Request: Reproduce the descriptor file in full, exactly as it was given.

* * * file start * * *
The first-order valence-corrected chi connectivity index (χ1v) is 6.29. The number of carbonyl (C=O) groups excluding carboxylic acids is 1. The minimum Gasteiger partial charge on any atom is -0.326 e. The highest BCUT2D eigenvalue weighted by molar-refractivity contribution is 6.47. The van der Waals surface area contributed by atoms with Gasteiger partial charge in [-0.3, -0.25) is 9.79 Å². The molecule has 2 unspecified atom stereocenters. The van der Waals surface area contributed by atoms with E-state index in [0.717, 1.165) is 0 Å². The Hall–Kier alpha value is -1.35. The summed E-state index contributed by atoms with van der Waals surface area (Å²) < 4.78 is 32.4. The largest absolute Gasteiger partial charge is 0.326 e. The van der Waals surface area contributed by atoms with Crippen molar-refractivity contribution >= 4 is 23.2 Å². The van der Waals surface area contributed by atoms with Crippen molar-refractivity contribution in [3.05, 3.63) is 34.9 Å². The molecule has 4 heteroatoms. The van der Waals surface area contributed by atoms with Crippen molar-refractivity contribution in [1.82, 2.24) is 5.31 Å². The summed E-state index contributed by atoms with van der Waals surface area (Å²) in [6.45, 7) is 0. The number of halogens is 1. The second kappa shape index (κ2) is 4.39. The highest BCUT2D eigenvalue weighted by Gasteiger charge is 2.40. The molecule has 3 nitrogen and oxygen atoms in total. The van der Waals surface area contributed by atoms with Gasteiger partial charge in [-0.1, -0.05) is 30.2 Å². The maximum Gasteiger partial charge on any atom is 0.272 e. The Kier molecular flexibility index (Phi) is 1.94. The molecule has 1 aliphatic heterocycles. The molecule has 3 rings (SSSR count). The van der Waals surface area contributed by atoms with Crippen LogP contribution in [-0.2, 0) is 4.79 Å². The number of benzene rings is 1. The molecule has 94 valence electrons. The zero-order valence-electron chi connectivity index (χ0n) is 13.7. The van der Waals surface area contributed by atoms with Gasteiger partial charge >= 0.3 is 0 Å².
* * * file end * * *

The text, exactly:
The first-order valence-corrected chi connectivity index (χ1v) is 6.29. The number of carbonyl (C=O) groups excluding carboxylic acids is 1. The minimum Gasteiger partial charge on any atom is -0.326 e. The highest BCUT2D eigenvalue weighted by molar-refractivity contribution is 6.47. The van der Waals surface area contributed by atoms with Gasteiger partial charge in [-0.3, -0.25) is 9.79 Å². The molecule has 2 unspecified atom stereocenters. The van der Waals surface area contributed by atoms with E-state index in [0.717, 1.165) is 0 Å². The Hall–Kier alpha value is -1.35. The summed E-state index contributed by atoms with van der Waals surface area (Å²) < 4.78 is 32.4. The largest absolute Gasteiger partial charge is 0.326 e. The van der Waals surface area contributed by atoms with Crippen molar-refractivity contribution >= 4 is 23.2 Å². The van der Waals surface area contributed by atoms with Crippen molar-refractivity contribution in [3.05, 3.63) is 34.9 Å². The molecule has 4 heteroatoms. The van der Waals surface area contributed by atoms with Crippen molar-refractivity contribution in [1.82, 2.24) is 5.31 Å². The summed E-state index contributed by atoms with van der Waals surface area (Å²) in [6.45, 7) is 0. The number of halogens is 1. The second kappa shape index (κ2) is 4.39. The highest BCUT2D eigenvalue weighted by Gasteiger charge is 2.40. The molecule has 3 nitrogen and oxygen atoms in total. The van der Waals surface area contributed by atoms with Gasteiger partial charge in [-0.1, -0.05) is 30.2 Å². The maximum Gasteiger partial charge on any atom is 0.272 e. The Kier molecular flexibility index (Phi) is 1.94. The molecule has 1 aliphatic heterocycles. The molecule has 3 rings (SSSR count). The van der Waals surface area contributed by atoms with Crippen LogP contribution in [-0.2, 0) is 4.79 Å². The number of benzene rings is 1. The molecule has 94 valence electrons. The zero-order valence-electron chi connectivity index (χ0n) is 13.7. The van der Waals surface area contributed by atoms with Gasteiger partial charge >= 0.3 is 0 Å².